Instagram Apologizes for Putting the Cart Before the Horse

    December 22, 2012
    Josh Wolford
    Comments are off for this post.

Instagram is not going to sell your photos. Instagram was never going to sell your photos. Although tricky language added to the company’s terms of service spawned the misguided outrage we’ve all lived through over the past week, hysterical users used social media to grow it to epic proportions. We can learn a lot from this little dustup, as can Instagram. Companies need to make their privacy policies easy to understand and users need to take the time to figure out what’s really going on before screaming about the sky and how it’s falling all around them.

Ok, lesson learned. So what’s next? What does Instagram do now that users’ backlash has forced them to backtrack on their new policy?

Well, after the obligatory apology, it seems that Instagram wants users to know that an ad product is probably coming, but they’re going to make sure they have a handle on its shape and form before they go making allowances for themselves.

Co-founder Kevin Systrom posted a message to users where he apologized again, and informed users that the offending wording has been officially removed from the company’s terms. Here’s what was, but is now gone:

Some or all of the Service may be supported by advertising revenue. To help us deliver interesting paid or sponsored content or promotions, you agree that a business or other entity may pay us to display your username, likeness, photos (along with any associated metadata), and/or actions you take, in connection with paid or sponsored content or promotions, without any compensation to you. If you are under the age of eighteen (18), or under any other applicable age of majority, you represent that at least one of your parents or legal guardians has also agreed to this provision (and the use of your name, likeness, username, and/or photos (along with any associated metadata)) on your behalf.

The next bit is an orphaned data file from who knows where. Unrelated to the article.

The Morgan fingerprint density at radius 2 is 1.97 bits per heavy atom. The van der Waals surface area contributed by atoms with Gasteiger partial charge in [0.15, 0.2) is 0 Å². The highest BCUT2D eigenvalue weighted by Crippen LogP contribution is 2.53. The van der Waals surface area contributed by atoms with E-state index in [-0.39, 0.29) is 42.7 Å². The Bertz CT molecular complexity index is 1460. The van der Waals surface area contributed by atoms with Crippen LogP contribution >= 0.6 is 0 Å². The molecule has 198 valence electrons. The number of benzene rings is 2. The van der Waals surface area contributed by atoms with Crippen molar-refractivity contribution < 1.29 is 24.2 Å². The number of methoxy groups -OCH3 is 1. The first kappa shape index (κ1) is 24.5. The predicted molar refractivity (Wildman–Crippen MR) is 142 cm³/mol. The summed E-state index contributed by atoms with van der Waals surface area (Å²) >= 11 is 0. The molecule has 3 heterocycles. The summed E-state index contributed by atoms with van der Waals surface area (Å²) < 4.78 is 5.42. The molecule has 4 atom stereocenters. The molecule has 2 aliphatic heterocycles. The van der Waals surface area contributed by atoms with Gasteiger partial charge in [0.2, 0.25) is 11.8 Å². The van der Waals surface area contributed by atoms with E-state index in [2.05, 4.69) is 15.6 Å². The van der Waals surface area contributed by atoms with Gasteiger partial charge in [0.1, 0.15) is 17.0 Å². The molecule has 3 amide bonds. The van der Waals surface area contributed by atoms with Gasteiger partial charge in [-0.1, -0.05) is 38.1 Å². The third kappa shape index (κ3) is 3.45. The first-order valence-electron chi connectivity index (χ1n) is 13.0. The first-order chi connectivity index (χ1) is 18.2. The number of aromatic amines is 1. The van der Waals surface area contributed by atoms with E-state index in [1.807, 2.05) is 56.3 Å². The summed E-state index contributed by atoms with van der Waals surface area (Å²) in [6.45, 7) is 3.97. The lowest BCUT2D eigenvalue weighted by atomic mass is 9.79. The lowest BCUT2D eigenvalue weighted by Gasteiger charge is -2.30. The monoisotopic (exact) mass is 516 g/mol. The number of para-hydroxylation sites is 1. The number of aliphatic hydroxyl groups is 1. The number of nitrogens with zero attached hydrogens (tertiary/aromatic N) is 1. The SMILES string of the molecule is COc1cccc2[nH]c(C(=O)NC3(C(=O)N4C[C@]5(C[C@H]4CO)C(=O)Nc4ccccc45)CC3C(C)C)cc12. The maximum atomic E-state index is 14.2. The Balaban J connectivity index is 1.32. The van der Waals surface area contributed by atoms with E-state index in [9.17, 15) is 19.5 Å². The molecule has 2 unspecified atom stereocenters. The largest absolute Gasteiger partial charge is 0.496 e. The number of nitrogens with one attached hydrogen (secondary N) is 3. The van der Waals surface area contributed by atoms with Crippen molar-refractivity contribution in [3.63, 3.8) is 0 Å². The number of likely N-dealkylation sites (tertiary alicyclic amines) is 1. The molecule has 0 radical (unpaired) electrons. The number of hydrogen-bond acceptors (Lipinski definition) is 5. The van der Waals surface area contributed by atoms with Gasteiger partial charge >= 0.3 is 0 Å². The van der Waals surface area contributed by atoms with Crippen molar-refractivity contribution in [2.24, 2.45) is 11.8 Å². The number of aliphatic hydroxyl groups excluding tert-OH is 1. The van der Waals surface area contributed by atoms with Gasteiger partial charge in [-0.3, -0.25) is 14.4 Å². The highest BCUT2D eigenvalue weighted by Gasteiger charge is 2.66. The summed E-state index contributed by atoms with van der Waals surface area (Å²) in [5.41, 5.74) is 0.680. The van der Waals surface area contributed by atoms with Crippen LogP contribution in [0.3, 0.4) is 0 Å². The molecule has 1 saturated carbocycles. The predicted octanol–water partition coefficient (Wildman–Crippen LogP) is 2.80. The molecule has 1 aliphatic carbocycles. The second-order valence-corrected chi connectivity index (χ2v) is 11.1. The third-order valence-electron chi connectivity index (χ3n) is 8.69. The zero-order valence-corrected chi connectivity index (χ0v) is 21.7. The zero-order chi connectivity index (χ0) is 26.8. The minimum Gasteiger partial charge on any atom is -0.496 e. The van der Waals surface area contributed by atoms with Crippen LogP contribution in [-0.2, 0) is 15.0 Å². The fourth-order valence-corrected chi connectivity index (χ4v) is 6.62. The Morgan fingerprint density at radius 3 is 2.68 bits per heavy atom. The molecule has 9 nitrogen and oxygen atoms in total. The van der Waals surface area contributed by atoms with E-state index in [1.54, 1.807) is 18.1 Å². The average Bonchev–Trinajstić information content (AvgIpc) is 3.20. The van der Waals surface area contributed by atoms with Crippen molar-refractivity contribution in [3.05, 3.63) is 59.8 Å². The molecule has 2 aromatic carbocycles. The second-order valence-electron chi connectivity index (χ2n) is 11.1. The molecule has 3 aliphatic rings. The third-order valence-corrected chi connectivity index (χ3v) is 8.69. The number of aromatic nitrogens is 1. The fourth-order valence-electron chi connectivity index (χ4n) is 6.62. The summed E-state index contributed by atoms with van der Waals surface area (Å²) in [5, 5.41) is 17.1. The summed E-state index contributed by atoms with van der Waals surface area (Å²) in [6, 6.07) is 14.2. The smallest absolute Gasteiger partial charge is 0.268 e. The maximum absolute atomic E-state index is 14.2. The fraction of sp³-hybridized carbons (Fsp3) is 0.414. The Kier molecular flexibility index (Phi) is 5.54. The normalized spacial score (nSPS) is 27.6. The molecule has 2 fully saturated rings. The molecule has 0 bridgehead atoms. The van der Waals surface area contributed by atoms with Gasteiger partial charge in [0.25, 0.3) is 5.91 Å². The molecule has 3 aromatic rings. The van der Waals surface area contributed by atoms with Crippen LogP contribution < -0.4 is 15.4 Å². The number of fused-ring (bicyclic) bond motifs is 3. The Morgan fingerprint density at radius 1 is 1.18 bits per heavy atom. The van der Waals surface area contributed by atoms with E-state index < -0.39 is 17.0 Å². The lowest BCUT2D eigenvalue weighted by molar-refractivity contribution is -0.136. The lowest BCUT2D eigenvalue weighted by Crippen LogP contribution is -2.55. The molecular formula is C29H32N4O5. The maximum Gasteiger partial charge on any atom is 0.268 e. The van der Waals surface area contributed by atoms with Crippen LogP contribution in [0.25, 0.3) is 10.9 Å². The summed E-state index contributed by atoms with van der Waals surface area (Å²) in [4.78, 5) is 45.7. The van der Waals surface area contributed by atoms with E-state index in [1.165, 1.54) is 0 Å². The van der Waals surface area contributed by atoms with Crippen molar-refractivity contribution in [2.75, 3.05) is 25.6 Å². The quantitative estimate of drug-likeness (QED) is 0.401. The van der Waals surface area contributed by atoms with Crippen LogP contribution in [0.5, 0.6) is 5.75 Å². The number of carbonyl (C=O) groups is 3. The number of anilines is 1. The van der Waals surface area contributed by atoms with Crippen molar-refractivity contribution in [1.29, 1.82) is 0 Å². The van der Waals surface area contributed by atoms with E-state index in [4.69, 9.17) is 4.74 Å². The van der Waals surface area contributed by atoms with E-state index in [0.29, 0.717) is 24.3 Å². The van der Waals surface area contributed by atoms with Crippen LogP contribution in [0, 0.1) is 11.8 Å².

To me, that always sounded like Instagram was setting the stage for a Sponsored Story-like project. If it worked similar to Facebook’s companies could pay to attach users’ already-posted photos to advertisements inside the Instagram service. Instagram’s unclear language led some users to believe and perpetuate the “Instagram is going to sell all of your photos” mania.

Systrom makes another point to assuage users’ concerns regarding the selling of photos:

“You also had deep concerns about whether under our new terms, Instagram had any plans to sell your content. I want to be really clear: Instagram has no intention of selling your photos, and we never did. We don’t own your photos – you do.”

But Instagram clearly has advertising on their mind, as you would expect. Systrom has said that Instagram was always meant to be a business, and you have to imagine that the company’s need to generate meaningful revenue has only been magnified by the $1 billion Facebook acquisition.

And as far as that goes, Instagram says they will develop the ad product first, and explain later – instead of generically giving themselves allowances for an ad product not yet fully realized: